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Ethical Issues in Biomedical Publication Arash Etemadi, MD PhD Department of Epidemiology and Biostatistics, School of Public Health, Tehran University.

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Presentation on theme: "Ethical Issues in Biomedical Publication Arash Etemadi, MD PhD Department of Epidemiology and Biostatistics, School of Public Health, Tehran University."— Presentation transcript:

1 Ethical Issues in Biomedical Publication Arash Etemadi, MD PhD Department of Epidemiology and Biostatistics, School of Public Health, Tehran University of Medical Sciences




5 Study design and ethical approval Data analysis Authorship Conflicts of interest Peer review Redundant publication (and duplicate submission) Plagiarism and fraud Dealing with misconduct

6 Authorship/contributorship Who is an author? I A totally blind haphazard study of the effect of being left-handed on promotion within medicine A. Professor Sir Joshua Fulloftosh, president of the university. Raised the grant, got permission for the study from the left-handed society B. Professor Michael Halfpenny, British American Tobacco professor in the joint department of respiratory, left-handedness, and imaginary studies. Suggested the idea for the trial before departing for a six month sabbatical in the Seychelles and handled the postpublication media coverage by satellite

7 Authorship/contributorship Who is an author? II C. Dr Alec Fedup, senior lecturer in the department of left-handed studies. Drew up the protocol, wrote the grant proposal, and then died in mysterious circumstances. D. Sir Bloated Corpulent, visiting consultant. Allowed his staff to be entered haphazardly into the study E. Dr Alice Holditalltogether, senior registrar. Ran the study, collected the data and sent them to the statistician, arranged for the writing up of the study, and negotiated with the editors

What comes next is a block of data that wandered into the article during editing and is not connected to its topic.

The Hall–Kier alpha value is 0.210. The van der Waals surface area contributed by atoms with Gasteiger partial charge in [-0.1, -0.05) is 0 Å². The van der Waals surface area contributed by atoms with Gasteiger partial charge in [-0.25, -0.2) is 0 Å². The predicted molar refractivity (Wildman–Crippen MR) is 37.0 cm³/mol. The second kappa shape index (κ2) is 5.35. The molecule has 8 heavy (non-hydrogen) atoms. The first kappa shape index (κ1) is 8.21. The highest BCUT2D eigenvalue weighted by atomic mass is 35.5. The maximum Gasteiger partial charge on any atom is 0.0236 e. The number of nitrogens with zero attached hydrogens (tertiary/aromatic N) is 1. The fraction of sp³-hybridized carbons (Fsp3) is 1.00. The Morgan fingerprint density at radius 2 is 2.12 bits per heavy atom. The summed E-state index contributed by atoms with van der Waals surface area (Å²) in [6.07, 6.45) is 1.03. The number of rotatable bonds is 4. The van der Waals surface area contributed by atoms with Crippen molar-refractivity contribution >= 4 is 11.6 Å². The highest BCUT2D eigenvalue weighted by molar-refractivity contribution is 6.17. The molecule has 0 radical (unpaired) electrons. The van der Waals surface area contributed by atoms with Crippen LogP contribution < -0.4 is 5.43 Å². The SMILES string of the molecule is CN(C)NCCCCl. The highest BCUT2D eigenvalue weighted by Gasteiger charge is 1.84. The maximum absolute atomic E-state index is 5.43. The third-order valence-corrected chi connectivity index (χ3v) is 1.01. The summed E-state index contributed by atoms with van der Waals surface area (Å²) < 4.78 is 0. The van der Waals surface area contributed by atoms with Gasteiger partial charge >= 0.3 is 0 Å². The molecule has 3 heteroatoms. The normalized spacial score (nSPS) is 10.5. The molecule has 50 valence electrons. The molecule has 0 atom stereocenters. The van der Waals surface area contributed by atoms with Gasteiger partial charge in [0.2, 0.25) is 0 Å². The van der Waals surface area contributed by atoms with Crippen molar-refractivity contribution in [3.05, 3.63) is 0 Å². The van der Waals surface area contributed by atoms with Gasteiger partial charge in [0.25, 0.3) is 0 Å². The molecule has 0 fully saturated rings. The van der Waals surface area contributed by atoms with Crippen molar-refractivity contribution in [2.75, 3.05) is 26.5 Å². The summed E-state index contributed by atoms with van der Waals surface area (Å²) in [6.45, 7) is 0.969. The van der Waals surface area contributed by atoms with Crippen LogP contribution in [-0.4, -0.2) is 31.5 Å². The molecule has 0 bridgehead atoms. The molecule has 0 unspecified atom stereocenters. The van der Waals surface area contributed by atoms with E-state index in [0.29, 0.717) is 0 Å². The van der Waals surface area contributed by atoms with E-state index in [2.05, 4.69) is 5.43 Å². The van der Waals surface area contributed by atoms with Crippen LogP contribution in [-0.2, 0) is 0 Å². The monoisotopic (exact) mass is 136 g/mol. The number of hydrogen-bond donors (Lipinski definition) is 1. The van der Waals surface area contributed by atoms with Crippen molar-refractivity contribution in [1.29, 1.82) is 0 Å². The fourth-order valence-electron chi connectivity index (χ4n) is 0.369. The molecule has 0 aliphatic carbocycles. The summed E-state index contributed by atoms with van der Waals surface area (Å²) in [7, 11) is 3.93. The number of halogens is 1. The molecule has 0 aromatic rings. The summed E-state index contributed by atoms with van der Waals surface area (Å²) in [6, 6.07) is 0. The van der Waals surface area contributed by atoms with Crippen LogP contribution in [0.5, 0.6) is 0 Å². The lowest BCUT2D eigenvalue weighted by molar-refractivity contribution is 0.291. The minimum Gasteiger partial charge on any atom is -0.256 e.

8 Authorship/contributorship Who is an author? III F. Polly Paired-T-Test, statistician. Did all the analysis, prepared the tables G. Pamela Poltergeist, editorial adviser to the left-handed people. Wrote the paper E. Professor Avaricious Loadsapesetas, director of the Acapulco Institute of International left-handedness and Financial Studies. Allowed his name to be added to the paper in exchange for a lucrative consultancy. Unfortunately didn=t have time to read the paper.

9 Authorship “For each individual the privilege of authorship should be based on a significant contribution to the conceptualization, design, execution, and/or interpretation of the research study, as well as a willingness to assume responsibility for the study.” Guidelines for the Conduct of Research in the Intramural Research Programs at NIH.


11 Authorship credit should be based on –1) substantial contributions to conception and design, or acquisition of data, or analysis and interpretation of data; –2) drafting the article or revising it critically for important intellectual content; –and 3) final approval of the version to be published. Authors should meet conditions 1, 2, and 3.

12 Acquisition of funding, collection of data, or general supervision of the research group, alone, does not justify authorship. All persons designated as authors should qualify for authorship, and all those who qualify should be listed. Each author should have participated sufficiently in the work to take public responsibility for appropriate portions of the content. The order of authorship on the byline should be a joint decision of the co-authors. Authors should be prepared to explain the order in which authors are listed.